"The end result should be -- and must be -- a continuing downward trend in the death toll from cyclones."
In related news, storm surge maps from LSU helped Bangladesh to save the lives of coastal residents:
Early on the morning of Nov. 16, Cyclone Sidr hit Bangladesh and showed no mercy. The death toll continues to rise even today. Hundreds of thousands of people were left homeless. But, nearly 24 hours in advance of the storm, Hassan Mashriqui, assistant extension professor of coastal engineering with LSU, the LSU AgCenter and the Louisiana Sea Grant College Program, gave Bangladesh emergency officials storm surge maps so detailed that area agencies were able to take action, saving countless lives.
A new type of trawling net may reduce bycatch:
This year’s winning solution, the "Eliminator”, is an innovative device that captures haddock while reducing the accidental netting, or bycatch, of other marine species.
Furthermore:
Diego Gonzalez Zevallos, a marine biologist at the Centro Nacional Patagónico in Argentina, studied the accidental death of seabirds as they dive for food and are struck by trawling cables and dragged under the water and drown. His device, a simple plastic cone is likely to dramatically reduce seabird deaths, while not affecting the profitability for fishermen.
At Grist, Andrew Dessler describes his attempt to find a climate skeptic who’d be willing to visit his classroom and talk to his students. You'll never guess what happens.

A new study suggests that renewable energy is a better option than coal for Nevada:
Renewable power paired with a more aggressive energy efficiency program will mean 'Lower costs and lower risks for ratepayers and probably will produce a higher number of job opportunities for Nevadans,' Ernie Niemi, ECONorthwest analyst and primary author of the report, said during a Tuesday telephone press conference.
The EU is considering a ban on GM corn:
European Union environmental officials have determined that two kinds of genetically modified corn could harm butterflies, affect food chains and disturb life in rivers and streams, and they have proposed a ban on the sale of the seeds, which are made by DuPont Pioneer, Dow Agrosciences and Syngenta. The preliminary decisions are circulating within the European Commission, which has the final say.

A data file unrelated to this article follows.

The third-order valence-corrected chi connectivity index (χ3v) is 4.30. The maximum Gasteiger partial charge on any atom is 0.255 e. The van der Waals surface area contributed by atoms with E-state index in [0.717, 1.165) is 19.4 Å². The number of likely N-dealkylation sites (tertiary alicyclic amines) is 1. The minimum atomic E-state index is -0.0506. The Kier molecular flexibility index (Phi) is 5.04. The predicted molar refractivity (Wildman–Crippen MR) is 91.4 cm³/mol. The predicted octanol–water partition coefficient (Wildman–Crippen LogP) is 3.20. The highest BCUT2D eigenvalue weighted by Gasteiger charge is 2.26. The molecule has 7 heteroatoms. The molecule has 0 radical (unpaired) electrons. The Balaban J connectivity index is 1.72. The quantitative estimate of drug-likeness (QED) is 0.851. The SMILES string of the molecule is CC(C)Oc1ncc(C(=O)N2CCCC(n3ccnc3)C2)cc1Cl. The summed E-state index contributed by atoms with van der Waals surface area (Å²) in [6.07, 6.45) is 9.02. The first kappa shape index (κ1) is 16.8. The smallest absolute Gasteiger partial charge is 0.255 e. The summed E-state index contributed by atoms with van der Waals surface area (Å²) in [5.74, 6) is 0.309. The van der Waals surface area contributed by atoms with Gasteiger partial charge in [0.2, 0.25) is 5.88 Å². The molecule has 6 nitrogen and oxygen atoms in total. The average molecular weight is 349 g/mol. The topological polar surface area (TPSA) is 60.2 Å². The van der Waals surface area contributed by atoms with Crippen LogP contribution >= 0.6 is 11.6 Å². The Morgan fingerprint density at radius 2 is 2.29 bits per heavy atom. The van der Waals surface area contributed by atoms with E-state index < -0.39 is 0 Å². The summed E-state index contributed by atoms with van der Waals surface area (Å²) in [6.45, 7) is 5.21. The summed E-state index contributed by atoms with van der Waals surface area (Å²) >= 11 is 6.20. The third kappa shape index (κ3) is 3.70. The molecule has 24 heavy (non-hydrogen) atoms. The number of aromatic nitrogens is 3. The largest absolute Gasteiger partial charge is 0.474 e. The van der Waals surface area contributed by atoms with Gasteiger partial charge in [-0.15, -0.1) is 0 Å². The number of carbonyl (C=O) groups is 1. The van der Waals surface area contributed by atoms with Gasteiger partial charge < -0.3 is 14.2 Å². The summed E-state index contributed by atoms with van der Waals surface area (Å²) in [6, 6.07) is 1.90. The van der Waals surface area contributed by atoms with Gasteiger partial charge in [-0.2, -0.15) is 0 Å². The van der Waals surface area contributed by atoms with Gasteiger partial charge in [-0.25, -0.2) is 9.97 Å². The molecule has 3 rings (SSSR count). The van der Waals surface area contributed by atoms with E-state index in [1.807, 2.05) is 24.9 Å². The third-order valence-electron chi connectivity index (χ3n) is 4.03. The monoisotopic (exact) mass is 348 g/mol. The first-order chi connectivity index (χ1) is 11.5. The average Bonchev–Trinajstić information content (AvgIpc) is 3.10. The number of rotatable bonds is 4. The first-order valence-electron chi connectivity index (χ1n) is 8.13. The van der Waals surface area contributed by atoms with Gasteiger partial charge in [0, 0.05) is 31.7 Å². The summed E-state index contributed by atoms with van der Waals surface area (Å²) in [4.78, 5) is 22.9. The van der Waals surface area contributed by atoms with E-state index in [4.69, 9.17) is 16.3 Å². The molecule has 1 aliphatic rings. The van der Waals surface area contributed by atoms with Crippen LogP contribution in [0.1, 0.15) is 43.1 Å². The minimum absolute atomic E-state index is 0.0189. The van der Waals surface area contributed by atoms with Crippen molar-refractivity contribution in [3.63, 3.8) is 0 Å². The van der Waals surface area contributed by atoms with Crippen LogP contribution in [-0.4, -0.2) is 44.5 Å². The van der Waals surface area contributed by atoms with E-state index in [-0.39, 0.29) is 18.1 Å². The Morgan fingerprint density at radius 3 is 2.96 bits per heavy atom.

There are encouraging prospects for removing endocrine disruptors from water:
"No single process was able to remove absolutely every chemical," says Shane Snyder, an environmental toxicologist at the Southern Nevada Water Authority and lead author of the study. "The findings demonstrate, though, that certain processes can greatly reduce the concentration of many classes of contaminants, while others have little impact on removal."
The study was funded by the drinking-water industry, and is definitely reflects their perspective. Given those caveats, though, the findings are pretty interesting.

All of the above is really just an excuse to promote The Wooden Library in Alnarp.
Each "book" describes a certain tree species and is made out of the actual wood (the "covers"). The spine is covered by the bark, where mosses and lichens from the same tree are arranged. "Books" of shrubs are covered with mosses with split branches on both covers and spines.

Link via wood s lot.

Anything else I link to will probably seem anti-climactic. All the same, I have to recommend the photos of Peter Merts.


And The Super Bolide of September 13, 2007, a movie from Heliotown (see also Ashcraft's Catalog of Fireballs, Meteors and Space Dust).

And, finally, this lovely footage of San Francisco's Ocean Beach in 1903, which I dedicate to someone very sweet:



(Illustration at top via the ESA: “This image shows a simulated view of Earth as seen from the position of Rosetta, just before the spacecraft's closest approach to Earth. It was acquired on 13 November 2007 at 20:30 CET using the WAC with a red filter.”

2 comments:

pablo said...

My brother tells me that Scout Troops in the Chicago area openly flout the hate agenda of the BSA and are allowed to do so. It makes me think that the anti-homosexual policies of the national BSA are in place mostly to satisfy the rabid members but not to be taken seriously by all. Maybe that's not so, and I hope Philadelphia hammers the Scouts so that there is that much more pressure for them to change.

Apple notebook batteries said...

I now see exactly whats going with this world. If you say yes, the others say no, its a tough world out there in order to get ahead..
But, as long you stay up, keep your head up right, do your homework like the Mister that wrote this well written piece did.
Sooner or later, you'll have a plan and succeed, so its never too late to begin, start now! Don't procrastinate, get to organizing your life and you too will make it in the business world! :)